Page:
Moving along the route designated by General Jackson, I discovered a body of the enemy's skirmishers close on my right pushing forward as if for the purpose of getting around the left flank of our line, and I sent some from my own brigade to hold them in check until I had passed. I found General Stuart about a mile from the position I had moved from, with several pieces of artillery in position on a hill between the left of Jackson's division and the Potomac which were engaging some of the enemy's batteries. At his suggestion, I formed my line in rear of this hill and remained there for about an hour, when General Stuart discovered a body of the enemy's infantry gradually making its way between us [142] and the left of our main line, and determined to shift his position to a hill further to the right and a little in rear of the direction of our line.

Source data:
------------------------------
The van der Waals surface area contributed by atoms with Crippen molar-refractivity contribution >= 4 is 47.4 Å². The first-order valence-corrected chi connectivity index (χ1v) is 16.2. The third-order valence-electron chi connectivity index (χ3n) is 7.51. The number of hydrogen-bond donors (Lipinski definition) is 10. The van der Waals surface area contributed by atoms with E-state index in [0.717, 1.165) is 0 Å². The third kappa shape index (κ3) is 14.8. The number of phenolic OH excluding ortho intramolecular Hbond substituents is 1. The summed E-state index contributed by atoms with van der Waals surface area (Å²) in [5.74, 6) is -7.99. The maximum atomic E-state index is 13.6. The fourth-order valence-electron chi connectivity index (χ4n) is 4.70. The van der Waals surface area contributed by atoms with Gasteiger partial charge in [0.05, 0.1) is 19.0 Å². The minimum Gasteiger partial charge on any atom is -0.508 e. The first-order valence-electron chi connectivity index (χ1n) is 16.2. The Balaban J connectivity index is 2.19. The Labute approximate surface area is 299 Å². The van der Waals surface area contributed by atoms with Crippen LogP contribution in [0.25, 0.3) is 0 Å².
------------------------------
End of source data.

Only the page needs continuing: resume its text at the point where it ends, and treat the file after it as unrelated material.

This movement was executed by passing over a route to the rear of the one I had taken in the morning, the latter being in possession of the enemy, and, while I was forming my brigade in a strip of woods running back in an elbow from the northern extremity of the body of woods in which the Dunkard Church was located, General Stuart informed me that General Lawton had been wounded, and that General Jackson had sent for me to return with my brigade and take command of the division. Leaving the 13th Virginia Regiment, numbering less than 100 men, with General Stuart, I moved the rest of the brigade across the angle made by the elbow with the main body of the woods, through a field to the position I had started from early in the morning.